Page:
To reduce tension and tightness in the shoulders, neck and back, which can lead to headaches, see a massage therapist or do daily gentle stretches. A chiropractor can work with misalignments that can occur as a result of constantly tensed muscles. I also recommend meditation and deep breathing to quiet the mind and relax the body’s nervous system. Many people benefit from tai chi, yoga, qigong or other gentle exercises that stretch the body and soothe the soul. Find whatever stress relievers work for you—it could be walking, biking, ice skating or whatever.

Taking a multiple B vitamin at least twice daily also helps fight the stress reflex. For many, a magnesium supplement may be useful as well.

Take Deep Breaths
In addition to stress relief, deep breathing ensures a continuous flow of fresh oxygen into the body. Many people’s breathing is too shallow, which means they don’t take in enough oxygen. To get more oxygen into your system I recommend progressive relaxation.

Lie down comfortably with your arms at your sides, and inhale as you tense your toes. Hold for a moment and then exhale as you consciously relax them. Gradually and slowly continue up the rest of the body, mindfully tensing and relaxing the feet, calves, thighs, etc., as you inhale and exhale.

Get Sufficient Sleep
Everyone knows we get cranky and headachy when we don’t get enough sleep. To prevent headaches it’s essential to establish deep and constant sleep patterns.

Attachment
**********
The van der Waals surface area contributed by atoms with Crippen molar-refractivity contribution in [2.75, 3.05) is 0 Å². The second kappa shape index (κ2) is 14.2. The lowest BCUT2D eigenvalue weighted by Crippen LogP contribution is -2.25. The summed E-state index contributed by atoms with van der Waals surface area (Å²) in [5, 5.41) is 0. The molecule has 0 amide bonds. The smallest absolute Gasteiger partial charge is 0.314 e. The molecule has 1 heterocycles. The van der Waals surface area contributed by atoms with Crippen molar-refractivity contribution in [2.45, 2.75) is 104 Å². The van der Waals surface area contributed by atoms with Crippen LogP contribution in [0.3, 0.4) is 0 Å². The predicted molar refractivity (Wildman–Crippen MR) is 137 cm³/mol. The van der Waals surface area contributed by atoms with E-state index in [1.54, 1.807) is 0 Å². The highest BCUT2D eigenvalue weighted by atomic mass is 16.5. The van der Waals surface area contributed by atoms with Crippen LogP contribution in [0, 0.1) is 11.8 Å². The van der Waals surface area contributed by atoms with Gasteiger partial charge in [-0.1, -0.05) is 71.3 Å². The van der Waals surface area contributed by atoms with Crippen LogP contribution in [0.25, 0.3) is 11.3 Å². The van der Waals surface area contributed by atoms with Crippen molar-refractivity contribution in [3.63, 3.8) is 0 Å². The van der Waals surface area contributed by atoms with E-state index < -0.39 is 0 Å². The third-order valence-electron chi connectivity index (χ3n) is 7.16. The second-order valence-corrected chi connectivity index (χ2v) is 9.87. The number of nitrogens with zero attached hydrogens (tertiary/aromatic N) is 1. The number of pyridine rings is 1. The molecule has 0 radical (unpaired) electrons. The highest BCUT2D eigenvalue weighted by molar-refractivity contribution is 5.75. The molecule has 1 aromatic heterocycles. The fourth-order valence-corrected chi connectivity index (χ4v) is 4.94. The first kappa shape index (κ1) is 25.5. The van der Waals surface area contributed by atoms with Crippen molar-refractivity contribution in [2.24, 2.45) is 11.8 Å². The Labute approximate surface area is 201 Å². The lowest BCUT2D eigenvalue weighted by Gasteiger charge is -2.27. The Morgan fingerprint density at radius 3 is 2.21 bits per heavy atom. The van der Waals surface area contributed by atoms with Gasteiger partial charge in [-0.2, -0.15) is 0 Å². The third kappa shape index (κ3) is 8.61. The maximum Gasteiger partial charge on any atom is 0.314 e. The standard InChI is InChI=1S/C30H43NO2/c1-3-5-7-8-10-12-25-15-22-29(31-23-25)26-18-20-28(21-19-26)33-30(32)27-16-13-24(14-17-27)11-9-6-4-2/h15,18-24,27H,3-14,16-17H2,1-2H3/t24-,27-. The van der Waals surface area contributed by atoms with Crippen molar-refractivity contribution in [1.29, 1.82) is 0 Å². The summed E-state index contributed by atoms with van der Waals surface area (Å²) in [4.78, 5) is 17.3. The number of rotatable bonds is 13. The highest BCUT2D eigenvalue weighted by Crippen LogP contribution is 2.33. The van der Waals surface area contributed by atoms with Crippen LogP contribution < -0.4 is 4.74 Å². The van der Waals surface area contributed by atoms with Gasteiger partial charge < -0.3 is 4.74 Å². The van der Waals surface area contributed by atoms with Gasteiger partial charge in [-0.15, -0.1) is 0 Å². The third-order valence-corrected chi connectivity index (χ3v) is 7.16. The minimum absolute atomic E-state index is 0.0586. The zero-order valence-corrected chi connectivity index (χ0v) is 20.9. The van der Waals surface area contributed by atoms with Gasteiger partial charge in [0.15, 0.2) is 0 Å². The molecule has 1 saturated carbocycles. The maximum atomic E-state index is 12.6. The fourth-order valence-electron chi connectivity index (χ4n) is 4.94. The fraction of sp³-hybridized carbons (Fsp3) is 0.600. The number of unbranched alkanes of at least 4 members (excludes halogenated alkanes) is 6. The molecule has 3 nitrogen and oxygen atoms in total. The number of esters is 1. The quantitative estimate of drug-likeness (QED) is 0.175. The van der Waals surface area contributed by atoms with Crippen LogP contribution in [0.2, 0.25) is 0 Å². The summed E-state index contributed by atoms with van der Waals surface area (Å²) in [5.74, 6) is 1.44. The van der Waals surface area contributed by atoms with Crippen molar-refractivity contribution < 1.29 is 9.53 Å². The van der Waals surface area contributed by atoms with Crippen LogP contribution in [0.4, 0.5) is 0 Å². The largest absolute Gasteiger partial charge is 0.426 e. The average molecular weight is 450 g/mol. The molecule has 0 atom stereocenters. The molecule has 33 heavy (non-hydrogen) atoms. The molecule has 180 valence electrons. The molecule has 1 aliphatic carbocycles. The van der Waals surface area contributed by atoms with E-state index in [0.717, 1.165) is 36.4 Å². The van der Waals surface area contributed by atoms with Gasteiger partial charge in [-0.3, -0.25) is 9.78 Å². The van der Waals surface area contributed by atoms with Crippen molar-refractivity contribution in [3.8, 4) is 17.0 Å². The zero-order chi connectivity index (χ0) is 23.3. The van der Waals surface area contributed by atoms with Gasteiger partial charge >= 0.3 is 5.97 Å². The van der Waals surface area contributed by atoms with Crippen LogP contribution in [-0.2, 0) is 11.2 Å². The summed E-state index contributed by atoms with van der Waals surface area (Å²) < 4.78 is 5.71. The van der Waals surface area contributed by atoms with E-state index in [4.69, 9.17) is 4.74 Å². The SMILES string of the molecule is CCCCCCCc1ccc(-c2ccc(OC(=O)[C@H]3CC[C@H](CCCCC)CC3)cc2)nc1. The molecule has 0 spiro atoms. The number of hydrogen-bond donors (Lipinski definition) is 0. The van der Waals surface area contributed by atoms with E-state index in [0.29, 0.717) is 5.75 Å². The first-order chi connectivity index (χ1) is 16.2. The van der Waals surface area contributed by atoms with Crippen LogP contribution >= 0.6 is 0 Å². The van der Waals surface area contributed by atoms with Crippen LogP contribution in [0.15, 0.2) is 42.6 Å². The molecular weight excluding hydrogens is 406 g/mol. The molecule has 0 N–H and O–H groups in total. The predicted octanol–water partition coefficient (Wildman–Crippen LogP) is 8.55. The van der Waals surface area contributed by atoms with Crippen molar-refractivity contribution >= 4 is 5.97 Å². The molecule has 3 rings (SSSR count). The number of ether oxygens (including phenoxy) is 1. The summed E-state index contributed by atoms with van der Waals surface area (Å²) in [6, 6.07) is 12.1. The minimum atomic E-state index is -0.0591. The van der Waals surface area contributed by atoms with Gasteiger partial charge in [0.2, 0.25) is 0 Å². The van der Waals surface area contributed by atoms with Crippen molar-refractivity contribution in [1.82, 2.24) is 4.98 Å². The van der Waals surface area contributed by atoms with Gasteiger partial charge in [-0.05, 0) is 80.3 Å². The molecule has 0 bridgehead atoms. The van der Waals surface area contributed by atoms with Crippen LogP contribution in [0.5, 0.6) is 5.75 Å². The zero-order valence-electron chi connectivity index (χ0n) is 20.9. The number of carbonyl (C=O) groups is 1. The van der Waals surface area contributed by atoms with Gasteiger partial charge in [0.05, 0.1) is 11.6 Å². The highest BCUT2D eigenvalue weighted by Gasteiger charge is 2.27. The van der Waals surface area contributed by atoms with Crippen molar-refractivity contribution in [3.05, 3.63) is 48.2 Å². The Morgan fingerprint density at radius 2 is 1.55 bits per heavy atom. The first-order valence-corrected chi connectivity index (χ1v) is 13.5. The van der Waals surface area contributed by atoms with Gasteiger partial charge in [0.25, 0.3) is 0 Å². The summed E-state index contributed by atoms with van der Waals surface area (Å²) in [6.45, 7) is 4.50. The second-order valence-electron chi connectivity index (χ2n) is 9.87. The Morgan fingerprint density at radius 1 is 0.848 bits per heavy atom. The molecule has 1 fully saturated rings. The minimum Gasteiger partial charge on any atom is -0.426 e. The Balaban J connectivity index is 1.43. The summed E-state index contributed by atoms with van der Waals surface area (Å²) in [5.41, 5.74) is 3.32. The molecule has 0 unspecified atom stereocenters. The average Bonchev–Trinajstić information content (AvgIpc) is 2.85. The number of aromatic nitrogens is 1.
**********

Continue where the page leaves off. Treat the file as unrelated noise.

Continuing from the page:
If you must drink caffeine, avoid it six hours before bed. Also avoid overly stimulating activities such as intense exercise. Stop working at the computer at least an hour or so before bed. Instead, establish a regular, soothing routine, such as taking a warm bath and reading a good book before retiring.

Engage in Regular Exercise
Exercise reduces stress, releases endorphins and dopamine, improves blood flow, works through muscle tension and keeps the body firm and supple. Engaging in simple, regular activities such as brisk walks and simple stretches will go a long way toward preventing headaches, as well as improving health overall.

Exercise at the same time every day, buddy up with a friend or group for accountability and support, and consider a trainer (if only for a few sessions) to help you establish a safe, personalized program. Even very easy, do-it-yourself stretches are beneficial for headache prevention. For example, try the chin-to-chest exercise. To stretch and release tension in the shoulders and upper back, use your hands to gently push the back of the head forward until your chin touches your chest. Repeat several times daily.

Know Your Number
Most chronic headache sufferers can’t seem to find definitive relief from their pain by simply adhering to the above-mentioned suggestions. Unfortunately, the problem is more complex and what I tell patients is that the problem is compounded by multiple trigger combinations.

For me, my trigger number is four within a 24-hour period. I can have coffee, milk and sweetener with no problem, but if I get stressed: Bang! I can eat a hotdog on a white bun, drink a beer and I am fine. But get up with less than eight hours sleep and a headache will show itself. So, when living a lifestyle based on prevention it is important that you know your number… that magic digit that indicates how many triggers you can have in a day or week before the headache returns. And with that knowledge and the right amount of discipline you can keep the pain away forever.

With the above lifestyle changes you can reduce the frequency and severity of your headaches. The time to make the change is now. I wish you the best in this life-changing endeavor.

Yours in self-directed wellness,

—Dr. Mark Wiley

Jeffrey R. Matthews

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  • Richard Pawley